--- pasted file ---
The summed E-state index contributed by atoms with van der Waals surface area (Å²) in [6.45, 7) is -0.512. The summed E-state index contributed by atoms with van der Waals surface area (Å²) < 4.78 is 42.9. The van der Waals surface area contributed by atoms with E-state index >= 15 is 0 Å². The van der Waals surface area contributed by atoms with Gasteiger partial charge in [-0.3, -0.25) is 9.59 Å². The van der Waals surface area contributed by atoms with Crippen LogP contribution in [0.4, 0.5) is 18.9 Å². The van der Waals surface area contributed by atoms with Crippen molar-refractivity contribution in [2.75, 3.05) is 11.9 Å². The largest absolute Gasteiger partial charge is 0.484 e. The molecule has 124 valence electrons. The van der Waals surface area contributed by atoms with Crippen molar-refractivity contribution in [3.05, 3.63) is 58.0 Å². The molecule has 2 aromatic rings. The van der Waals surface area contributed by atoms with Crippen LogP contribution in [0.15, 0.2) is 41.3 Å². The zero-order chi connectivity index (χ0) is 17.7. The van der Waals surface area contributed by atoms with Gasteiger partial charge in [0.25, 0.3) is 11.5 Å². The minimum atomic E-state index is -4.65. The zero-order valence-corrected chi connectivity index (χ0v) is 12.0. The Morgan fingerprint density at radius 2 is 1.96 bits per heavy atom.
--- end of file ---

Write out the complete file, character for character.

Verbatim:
The summed E-state index contributed by atoms with van der Waals surface area (Å²) in [6.45, 7) is -0.512. The summed E-state index contributed by atoms with van der Waals surface area (Å²) < 4.78 is 42.9. The van der Waals surface area contributed by atoms with E-state index >= 15 is 0 Å². The van der Waals surface area contributed by atoms with Gasteiger partial charge in [-0.3, -0.25) is 9.59 Å². The van der Waals surface area contributed by atoms with Crippen LogP contribution in [0.4, 0.5) is 18.9 Å². The van der Waals surface area contributed by atoms with Crippen molar-refractivity contribution in [2.75, 3.05) is 11.9 Å². The largest absolute Gasteiger partial charge is 0.484 e. The molecule has 124 valence electrons. The van der Waals surface area contributed by atoms with Crippen molar-refractivity contribution in [3.05, 3.63) is 58.0 Å². The molecule has 2 aromatic rings. The van der Waals surface area contributed by atoms with Crippen LogP contribution in [0.15, 0.2) is 41.3 Å². The zero-order chi connectivity index (χ0) is 17.7. The van der Waals surface area contributed by atoms with Gasteiger partial charge in [0.25, 0.3) is 11.5 Å². The minimum atomic E-state index is -4.65. The zero-order valence-corrected chi connectivity index (χ0v) is 12.0. The Morgan fingerprint density at radius 2 is 1.96 bits per heavy atom.